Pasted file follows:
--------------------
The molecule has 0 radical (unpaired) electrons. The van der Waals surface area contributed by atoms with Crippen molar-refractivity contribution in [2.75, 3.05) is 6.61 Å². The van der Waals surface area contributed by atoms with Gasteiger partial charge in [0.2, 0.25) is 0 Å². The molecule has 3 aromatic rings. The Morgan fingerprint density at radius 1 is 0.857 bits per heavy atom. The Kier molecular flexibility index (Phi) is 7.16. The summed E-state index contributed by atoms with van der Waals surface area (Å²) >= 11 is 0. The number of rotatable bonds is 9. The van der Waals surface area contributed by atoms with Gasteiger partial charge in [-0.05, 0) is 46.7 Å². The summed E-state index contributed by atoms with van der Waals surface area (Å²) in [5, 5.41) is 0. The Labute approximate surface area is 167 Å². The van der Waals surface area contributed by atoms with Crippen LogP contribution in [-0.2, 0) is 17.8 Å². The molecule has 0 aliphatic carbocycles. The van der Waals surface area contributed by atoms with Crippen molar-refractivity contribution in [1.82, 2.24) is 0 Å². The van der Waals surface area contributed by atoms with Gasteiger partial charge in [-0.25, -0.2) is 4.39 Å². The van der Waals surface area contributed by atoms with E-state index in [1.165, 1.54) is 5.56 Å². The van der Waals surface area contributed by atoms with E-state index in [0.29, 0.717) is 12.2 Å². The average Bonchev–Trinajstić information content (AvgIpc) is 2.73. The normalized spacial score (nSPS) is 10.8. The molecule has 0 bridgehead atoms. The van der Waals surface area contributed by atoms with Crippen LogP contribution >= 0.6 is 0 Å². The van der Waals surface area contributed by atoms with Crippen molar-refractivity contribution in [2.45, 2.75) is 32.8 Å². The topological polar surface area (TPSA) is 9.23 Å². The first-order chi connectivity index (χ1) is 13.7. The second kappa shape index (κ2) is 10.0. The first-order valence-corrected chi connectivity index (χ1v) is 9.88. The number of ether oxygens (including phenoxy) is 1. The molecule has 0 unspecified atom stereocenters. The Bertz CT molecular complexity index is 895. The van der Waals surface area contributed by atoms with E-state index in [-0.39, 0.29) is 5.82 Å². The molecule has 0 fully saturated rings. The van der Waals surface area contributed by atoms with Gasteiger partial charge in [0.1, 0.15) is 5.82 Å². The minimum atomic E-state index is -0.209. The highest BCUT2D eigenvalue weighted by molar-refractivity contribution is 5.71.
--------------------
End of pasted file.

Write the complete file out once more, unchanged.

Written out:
The molecule has 0 radical (unpaired) electrons. The van der Waals surface area contributed by atoms with Crippen molar-refractivity contribution in [2.75, 3.05) is 6.61 Å². The van der Waals surface area contributed by atoms with Gasteiger partial charge in [0.2, 0.25) is 0 Å². The molecule has 3 aromatic rings. The Morgan fingerprint density at radius 1 is 0.857 bits per heavy atom. The Kier molecular flexibility index (Phi) is 7.16. The summed E-state index contributed by atoms with van der Waals surface area (Å²) >= 11 is 0. The number of rotatable bonds is 9. The van der Waals surface area contributed by atoms with Gasteiger partial charge in [-0.05, 0) is 46.7 Å². The summed E-state index contributed by atoms with van der Waals surface area (Å²) in [5, 5.41) is 0. The Labute approximate surface area is 167 Å². The van der Waals surface area contributed by atoms with Crippen LogP contribution in [-0.2, 0) is 17.8 Å². The molecule has 0 aliphatic carbocycles. The van der Waals surface area contributed by atoms with Crippen molar-refractivity contribution in [1.82, 2.24) is 0 Å². The van der Waals surface area contributed by atoms with Gasteiger partial charge in [-0.25, -0.2) is 4.39 Å². The van der Waals surface area contributed by atoms with E-state index in [1.165, 1.54) is 5.56 Å². The van der Waals surface area contributed by atoms with E-state index in [0.29, 0.717) is 12.2 Å². The average Bonchev–Trinajstić information content (AvgIpc) is 2.73. The normalized spacial score (nSPS) is 10.8. The molecule has 0 bridgehead atoms. The van der Waals surface area contributed by atoms with Crippen LogP contribution >= 0.6 is 0 Å². The van der Waals surface area contributed by atoms with Crippen molar-refractivity contribution in [2.45, 2.75) is 32.8 Å². The topological polar surface area (TPSA) is 9.23 Å². The first-order chi connectivity index (χ1) is 13.7. The second kappa shape index (κ2) is 10.0. The first-order valence-corrected chi connectivity index (χ1v) is 9.88. The number of ether oxygens (including phenoxy) is 1. The molecule has 0 unspecified atom stereocenters. The Bertz CT molecular complexity index is 895. The van der Waals surface area contributed by atoms with E-state index in [-0.39, 0.29) is 5.82 Å². The molecule has 0 fully saturated rings. The van der Waals surface area contributed by atoms with Gasteiger partial charge in [0.1, 0.15) is 5.82 Å². The minimum atomic E-state index is -0.209. The highest BCUT2D eigenvalue weighted by molar-refractivity contribution is 5.71.